I have been a critic of research produced by the "behavioral genetics" field, particularly twin studies, since 1998. In "Behave" (Chapter 8), Sapolsky endorsed most major behavioral genetic claims and research methods. In particular, he loves Bouchard's greatly flawed and heavily genetically biased "Minnesota Study of Twins Reared Apart" even while, like many commentators, he got the basic facts wrong about this study (eg., twins were not "separated at birth," which implies that they grew up not knowing each other, and were reunited when studied). Given the fact that the Minnesota study is often cited by white nationalist groups, in addition to having been financed by the white nationalist Pioneer Fund, I wish he would have reviewed it more closely and critically. To his credit Sapolsky did discuss several criticisms of behavioral genetic twin and adoption research, but he concluded in favor of this body of research and in favor of general behavioral genetic positions, even if the "perceived importance" of genes may be "inflated." For this and other reasons, I cannot endorse this book.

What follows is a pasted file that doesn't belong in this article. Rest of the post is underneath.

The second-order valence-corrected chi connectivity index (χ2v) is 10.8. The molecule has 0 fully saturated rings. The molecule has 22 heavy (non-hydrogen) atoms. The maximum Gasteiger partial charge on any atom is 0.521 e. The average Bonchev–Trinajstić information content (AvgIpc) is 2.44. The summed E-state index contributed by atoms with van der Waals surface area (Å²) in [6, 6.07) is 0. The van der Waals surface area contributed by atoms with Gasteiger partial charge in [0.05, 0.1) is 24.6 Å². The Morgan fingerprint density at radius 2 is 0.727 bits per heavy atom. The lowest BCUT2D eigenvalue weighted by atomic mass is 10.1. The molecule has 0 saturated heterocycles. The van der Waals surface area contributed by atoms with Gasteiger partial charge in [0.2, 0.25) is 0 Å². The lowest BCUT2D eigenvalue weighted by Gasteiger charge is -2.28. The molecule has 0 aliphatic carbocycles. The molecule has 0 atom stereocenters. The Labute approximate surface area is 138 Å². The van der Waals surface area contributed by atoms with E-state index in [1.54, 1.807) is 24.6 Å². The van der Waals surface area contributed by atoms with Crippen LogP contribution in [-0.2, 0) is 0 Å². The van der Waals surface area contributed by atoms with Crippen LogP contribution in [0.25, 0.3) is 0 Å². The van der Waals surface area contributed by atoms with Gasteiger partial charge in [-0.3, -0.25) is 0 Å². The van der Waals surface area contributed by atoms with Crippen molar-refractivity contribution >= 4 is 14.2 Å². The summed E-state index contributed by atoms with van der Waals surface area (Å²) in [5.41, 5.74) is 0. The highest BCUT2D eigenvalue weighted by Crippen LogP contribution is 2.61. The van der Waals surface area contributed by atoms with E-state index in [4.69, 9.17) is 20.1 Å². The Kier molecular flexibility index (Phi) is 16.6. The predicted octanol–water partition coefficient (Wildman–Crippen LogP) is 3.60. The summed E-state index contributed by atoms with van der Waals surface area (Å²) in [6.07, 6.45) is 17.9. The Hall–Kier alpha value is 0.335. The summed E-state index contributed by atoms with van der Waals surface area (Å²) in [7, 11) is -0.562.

Jay Joseph, Psy.D., Licensed Psychologist